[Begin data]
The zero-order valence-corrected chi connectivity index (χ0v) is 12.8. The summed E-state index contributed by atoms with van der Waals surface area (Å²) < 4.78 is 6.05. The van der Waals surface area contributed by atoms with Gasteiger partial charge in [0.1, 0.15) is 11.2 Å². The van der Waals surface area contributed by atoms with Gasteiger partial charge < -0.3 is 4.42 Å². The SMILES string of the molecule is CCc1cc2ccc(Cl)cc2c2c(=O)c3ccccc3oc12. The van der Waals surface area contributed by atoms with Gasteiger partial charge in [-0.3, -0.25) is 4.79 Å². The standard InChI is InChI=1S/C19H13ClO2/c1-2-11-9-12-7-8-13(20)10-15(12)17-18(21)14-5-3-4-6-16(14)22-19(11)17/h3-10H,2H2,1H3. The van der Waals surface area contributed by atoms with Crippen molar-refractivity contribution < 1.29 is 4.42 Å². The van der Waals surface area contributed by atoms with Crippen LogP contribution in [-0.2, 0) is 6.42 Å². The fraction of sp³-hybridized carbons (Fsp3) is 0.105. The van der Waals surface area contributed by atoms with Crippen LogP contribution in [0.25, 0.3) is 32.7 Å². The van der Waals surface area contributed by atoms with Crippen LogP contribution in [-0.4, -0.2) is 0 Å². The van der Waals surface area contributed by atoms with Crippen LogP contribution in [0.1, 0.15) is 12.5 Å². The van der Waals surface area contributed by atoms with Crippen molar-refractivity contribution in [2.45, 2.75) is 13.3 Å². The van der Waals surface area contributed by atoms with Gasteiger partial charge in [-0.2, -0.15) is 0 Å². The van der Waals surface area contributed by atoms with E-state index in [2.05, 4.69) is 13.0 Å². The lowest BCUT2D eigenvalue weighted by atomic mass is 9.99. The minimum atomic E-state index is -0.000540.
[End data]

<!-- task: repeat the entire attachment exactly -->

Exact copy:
The zero-order valence-corrected chi connectivity index (χ0v) is 12.8. The summed E-state index contributed by atoms with van der Waals surface area (Å²) < 4.78 is 6.05. The van der Waals surface area contributed by atoms with Gasteiger partial charge in [0.1, 0.15) is 11.2 Å². The van der Waals surface area contributed by atoms with Gasteiger partial charge < -0.3 is 4.42 Å². The SMILES string of the molecule is CCc1cc2ccc(Cl)cc2c2c(=O)c3ccccc3oc12. The van der Waals surface area contributed by atoms with Gasteiger partial charge in [-0.3, -0.25) is 4.79 Å². The standard InChI is InChI=1S/C19H13ClO2/c1-2-11-9-12-7-8-13(20)10-15(12)17-18(21)14-5-3-4-6-16(14)22-19(11)17/h3-10H,2H2,1H3. The van der Waals surface area contributed by atoms with Crippen molar-refractivity contribution < 1.29 is 4.42 Å². The van der Waals surface area contributed by atoms with Crippen LogP contribution in [-0.2, 0) is 6.42 Å². The fraction of sp³-hybridized carbons (Fsp3) is 0.105. The van der Waals surface area contributed by atoms with Crippen LogP contribution in [0.25, 0.3) is 32.7 Å². The van der Waals surface area contributed by atoms with Crippen LogP contribution in [-0.4, -0.2) is 0 Å². The van der Waals surface area contributed by atoms with Crippen LogP contribution in [0.1, 0.15) is 12.5 Å². The van der Waals surface area contributed by atoms with Crippen molar-refractivity contribution in [2.45, 2.75) is 13.3 Å². The van der Waals surface area contributed by atoms with Gasteiger partial charge in [-0.2, -0.15) is 0 Å². The van der Waals surface area contributed by atoms with E-state index in [2.05, 4.69) is 13.0 Å². The lowest BCUT2D eigenvalue weighted by atomic mass is 9.99. The minimum atomic E-state index is -0.000540.